- In This Article
- You may receive requests or content from a friend's account that has been hacked
- Use privacy settings to limit the visibility of your personal information
- Don't over-share your date of birth, current location, etc.
The convenience of connecting with friends, family and colleagues online makes it easy to forget that untrustworthy individuals might be lurking in our networks too. Use these five tips to help keep you safe:
Set your privacy settings so that your information and your posts are only viewable by those you trust.
Only accept friend or connection requests from those you know and trust and those you are comfortable with sharing information. For example, posting that you and your family are on vacation on your social media page lets potential criminals know that no one is at your residence. This could make you a candidate for theft. (You can also un-friend or un-connect with those you do not trust.)
Consider which pieces of your sensitive information, such as your birth date, personal email address, home address, current employer, high school, etc, you should and shouldn’t display. Identity thieves can piece together your information in order to take over your identity.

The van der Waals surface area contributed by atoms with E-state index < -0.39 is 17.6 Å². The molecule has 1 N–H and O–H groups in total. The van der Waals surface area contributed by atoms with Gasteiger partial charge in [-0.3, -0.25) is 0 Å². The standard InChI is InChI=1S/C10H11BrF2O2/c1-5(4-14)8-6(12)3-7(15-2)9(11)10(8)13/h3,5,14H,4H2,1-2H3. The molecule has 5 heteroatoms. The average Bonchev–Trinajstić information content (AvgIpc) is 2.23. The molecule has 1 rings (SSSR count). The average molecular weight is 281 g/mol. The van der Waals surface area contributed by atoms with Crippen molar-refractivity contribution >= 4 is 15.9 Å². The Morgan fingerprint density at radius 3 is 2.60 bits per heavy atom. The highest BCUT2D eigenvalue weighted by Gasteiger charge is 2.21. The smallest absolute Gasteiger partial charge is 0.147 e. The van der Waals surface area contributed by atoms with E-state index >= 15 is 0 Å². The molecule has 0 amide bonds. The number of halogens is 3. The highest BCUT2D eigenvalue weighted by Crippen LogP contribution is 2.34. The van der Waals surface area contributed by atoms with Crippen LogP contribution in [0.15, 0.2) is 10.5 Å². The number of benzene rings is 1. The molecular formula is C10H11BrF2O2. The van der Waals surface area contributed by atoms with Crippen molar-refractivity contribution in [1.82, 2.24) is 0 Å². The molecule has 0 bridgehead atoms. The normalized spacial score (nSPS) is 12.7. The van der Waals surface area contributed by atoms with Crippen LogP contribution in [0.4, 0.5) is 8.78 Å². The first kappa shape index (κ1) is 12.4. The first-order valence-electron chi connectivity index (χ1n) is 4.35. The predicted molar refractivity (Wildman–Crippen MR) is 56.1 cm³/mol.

Verify emails and links that could lead to phishing or virus attacks. Only open files and emails and click links from those friends or connections you trust. If something seems or feels suspicious, don’t open it. Contact the sender directly to verify if they intended to send you the email or file. Don’t forget, the sender’s account may have been hacked.
For professional sites, such as LinkedIn, use a different email address than the one used for social media sites, such as Facebook, MySpace, and Twitter. This way, people you are linked to professionally can’t find you on social media sites via your email.
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